Price (RRP): $3,299
Manufacturer: Baumann Meyer
Reviewer: Thomas Bartlett
A couple of years ago I was in Japan at a consumer electronics show, and was impressed by one stand of LCD TVs which actually had artistic fascias. In this day of modern manufacturing techniques, and with the relative simplicity of LCD chassis, you’d think that many manufacturers would offer these options.
Well Baumann Meyer has. You cannot enhance its DT 4060D LCD TV with a leather or wood surround, but for $450 above the $3,299 recommended price, you can lose the standard black frame, and choose a high gloss (and bright!) yellow, red, metallic green or white.
The look of the surround is important, but so is what it contains. The TV has a 40 inch (101cm) display in the standard 16:9 format. This has a resolution of 1,366 by 768 pixels – high resolution, but not true high definition.
A standard analog tuner is included, of course, but there is also a high definition digital tuner. There are also a good range of inputs, many of them based on the European SCART connector (Europe being perhaps the major market for Baumann Meyer), which can be turned into composite or S-Video inputs with the use of a simple adaptor. But there are also conventional component video inputs, along with two HDMI sockets.
Importantly, there are also both optical and coaxial digital audio outputs, so if you have a home theatre audio system, you can pipe the Dolby Digital 5.1 that is broadcast with some high definition programs to it to enjoy real surround sound.
The HD digital tuner in this TV was a little peculiar. Oh, it worked very well indeed, but it was only partially integrated into the TV. It even had its own setup button on the remote control.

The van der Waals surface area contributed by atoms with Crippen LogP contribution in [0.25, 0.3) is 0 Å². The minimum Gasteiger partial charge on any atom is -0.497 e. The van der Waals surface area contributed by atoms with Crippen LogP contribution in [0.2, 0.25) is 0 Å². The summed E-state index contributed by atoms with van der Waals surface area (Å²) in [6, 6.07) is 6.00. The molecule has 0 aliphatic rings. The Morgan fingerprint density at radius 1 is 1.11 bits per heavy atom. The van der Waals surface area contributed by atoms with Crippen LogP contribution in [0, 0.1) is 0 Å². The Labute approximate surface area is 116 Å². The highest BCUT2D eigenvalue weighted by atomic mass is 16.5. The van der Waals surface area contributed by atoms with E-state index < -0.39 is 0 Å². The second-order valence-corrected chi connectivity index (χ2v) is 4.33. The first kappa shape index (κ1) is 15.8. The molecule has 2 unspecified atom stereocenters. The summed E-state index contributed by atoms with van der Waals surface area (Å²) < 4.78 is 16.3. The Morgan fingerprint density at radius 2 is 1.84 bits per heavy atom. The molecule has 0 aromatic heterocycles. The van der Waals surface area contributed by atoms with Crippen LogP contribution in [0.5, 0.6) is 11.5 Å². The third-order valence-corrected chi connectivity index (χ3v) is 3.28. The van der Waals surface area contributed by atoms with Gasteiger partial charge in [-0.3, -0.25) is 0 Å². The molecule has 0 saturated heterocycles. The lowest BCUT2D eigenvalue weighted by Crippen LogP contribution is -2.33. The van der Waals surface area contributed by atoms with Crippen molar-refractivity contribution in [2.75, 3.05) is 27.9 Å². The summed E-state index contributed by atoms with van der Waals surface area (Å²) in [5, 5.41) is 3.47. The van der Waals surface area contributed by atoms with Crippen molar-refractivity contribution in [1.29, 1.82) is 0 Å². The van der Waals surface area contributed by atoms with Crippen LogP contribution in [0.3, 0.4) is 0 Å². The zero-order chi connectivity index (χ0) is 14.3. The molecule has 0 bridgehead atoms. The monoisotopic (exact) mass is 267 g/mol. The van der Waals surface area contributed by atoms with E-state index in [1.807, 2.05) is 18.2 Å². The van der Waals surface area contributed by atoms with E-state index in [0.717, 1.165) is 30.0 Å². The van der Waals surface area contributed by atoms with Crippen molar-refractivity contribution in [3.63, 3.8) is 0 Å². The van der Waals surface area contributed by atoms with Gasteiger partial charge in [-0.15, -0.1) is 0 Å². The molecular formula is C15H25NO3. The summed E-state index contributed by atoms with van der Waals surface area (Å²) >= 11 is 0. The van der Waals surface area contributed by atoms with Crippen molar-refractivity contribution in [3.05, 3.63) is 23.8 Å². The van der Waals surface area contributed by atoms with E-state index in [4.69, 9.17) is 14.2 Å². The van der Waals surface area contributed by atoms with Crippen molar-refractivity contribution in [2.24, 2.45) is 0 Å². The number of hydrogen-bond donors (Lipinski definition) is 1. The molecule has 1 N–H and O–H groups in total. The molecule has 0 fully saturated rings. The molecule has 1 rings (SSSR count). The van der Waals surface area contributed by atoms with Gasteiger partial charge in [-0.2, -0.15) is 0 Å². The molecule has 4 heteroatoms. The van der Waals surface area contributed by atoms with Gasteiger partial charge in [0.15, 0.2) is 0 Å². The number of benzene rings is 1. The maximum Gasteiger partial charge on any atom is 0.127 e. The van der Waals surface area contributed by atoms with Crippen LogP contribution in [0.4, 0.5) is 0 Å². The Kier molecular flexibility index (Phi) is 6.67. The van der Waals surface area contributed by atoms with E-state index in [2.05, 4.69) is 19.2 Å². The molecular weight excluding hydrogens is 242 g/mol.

That aside, the TV had obviously been designed with user convenience in mind. Need to change inputs? Then just press a key and a list of all the (many) inputs pops up, and you choose the one you want.
The LCD panel was of very good quality, with good scaling circuitry (that makes the incoming video match the panel’s resolution) delivering cleanly etched video on the screen. The colour was strong and as accurate as any LCD TV on the market, barring only the very darkest shades.
The panel seemed to have a good native contrast ratio, with a dark glow on black screens only when the room lights were turned off. But its performance in this regard didn?t match that of some other companies which place the panel’s backlight under active control in order to enhance dark scenes.
The rendition of DVDs plugged in via HDMI was excellent, and even better was HD DVD. I was able to deliver these signals not just at 1080i, but thanks to an external processor I had on hand, at 1080p. That Baumann Meyer has gone to the trouble of providing this support speaks well for overall quality.
Baumann Meyer has delivered a well-priced LCD that looks good to the eye – and if you go for the option, even when it is switched off.